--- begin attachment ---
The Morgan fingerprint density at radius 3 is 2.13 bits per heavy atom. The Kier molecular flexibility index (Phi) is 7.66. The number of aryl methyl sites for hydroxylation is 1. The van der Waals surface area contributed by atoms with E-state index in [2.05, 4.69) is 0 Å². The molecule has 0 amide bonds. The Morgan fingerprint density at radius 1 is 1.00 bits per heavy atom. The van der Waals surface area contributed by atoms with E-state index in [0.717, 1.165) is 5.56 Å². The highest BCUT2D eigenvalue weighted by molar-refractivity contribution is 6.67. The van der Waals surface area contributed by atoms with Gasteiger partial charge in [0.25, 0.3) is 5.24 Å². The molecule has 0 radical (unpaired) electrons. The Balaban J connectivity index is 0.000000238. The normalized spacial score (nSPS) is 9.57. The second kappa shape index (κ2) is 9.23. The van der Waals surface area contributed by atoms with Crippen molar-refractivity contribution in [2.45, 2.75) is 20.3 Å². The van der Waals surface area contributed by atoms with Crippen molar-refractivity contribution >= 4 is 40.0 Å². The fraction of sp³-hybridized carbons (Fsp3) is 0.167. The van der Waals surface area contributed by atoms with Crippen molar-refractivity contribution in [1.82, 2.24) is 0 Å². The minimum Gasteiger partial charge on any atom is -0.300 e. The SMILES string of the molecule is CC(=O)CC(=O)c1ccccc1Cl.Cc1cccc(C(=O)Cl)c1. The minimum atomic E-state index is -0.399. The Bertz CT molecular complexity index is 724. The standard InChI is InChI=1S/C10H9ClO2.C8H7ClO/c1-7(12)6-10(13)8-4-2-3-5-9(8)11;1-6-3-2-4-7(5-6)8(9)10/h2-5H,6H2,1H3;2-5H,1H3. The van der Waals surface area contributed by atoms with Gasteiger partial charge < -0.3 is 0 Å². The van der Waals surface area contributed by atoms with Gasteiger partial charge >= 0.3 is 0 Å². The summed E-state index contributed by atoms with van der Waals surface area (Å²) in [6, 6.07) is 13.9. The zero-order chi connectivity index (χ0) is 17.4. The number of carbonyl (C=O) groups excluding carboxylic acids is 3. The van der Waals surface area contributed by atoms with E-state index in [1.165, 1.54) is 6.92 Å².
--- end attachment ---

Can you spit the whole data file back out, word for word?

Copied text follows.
The Morgan fingerprint density at radius 3 is 2.13 bits per heavy atom. The Kier molecular flexibility index (Phi) is 7.66. The number of aryl methyl sites for hydroxylation is 1. The van der Waals surface area contributed by atoms with E-state index in [2.05, 4.69) is 0 Å². The molecule has 0 amide bonds. The Morgan fingerprint density at radius 1 is 1.00 bits per heavy atom. The van der Waals surface area contributed by atoms with E-state index in [0.717, 1.165) is 5.56 Å². The highest BCUT2D eigenvalue weighted by molar-refractivity contribution is 6.67. The van der Waals surface area contributed by atoms with Gasteiger partial charge in [0.25, 0.3) is 5.24 Å². The molecule has 0 radical (unpaired) electrons. The Balaban J connectivity index is 0.000000238. The normalized spacial score (nSPS) is 9.57. The second kappa shape index (κ2) is 9.23. The van der Waals surface area contributed by atoms with Crippen molar-refractivity contribution in [2.45, 2.75) is 20.3 Å². The van der Waals surface area contributed by atoms with Crippen molar-refractivity contribution >= 4 is 40.0 Å². The fraction of sp³-hybridized carbons (Fsp3) is 0.167. The van der Waals surface area contributed by atoms with Crippen molar-refractivity contribution in [1.82, 2.24) is 0 Å². The minimum Gasteiger partial charge on any atom is -0.300 e. The SMILES string of the molecule is CC(=O)CC(=O)c1ccccc1Cl.Cc1cccc(C(=O)Cl)c1. The minimum atomic E-state index is -0.399. The Bertz CT molecular complexity index is 724. The standard InChI is InChI=1S/C10H9ClO2.C8H7ClO/c1-7(12)6-10(13)8-4-2-3-5-9(8)11;1-6-3-2-4-7(5-6)8(9)10/h2-5H,6H2,1H3;2-5H,1H3. The van der Waals surface area contributed by atoms with Gasteiger partial charge < -0.3 is 0 Å². The van der Waals surface area contributed by atoms with Gasteiger partial charge >= 0.3 is 0 Å². The summed E-state index contributed by atoms with van der Waals surface area (Å²) in [6, 6.07) is 13.9. The zero-order chi connectivity index (χ0) is 17.4. The number of carbonyl (C=O) groups excluding carboxylic acids is 3. The van der Waals surface area contributed by atoms with E-state index in [1.165, 1.54) is 6.92 Å².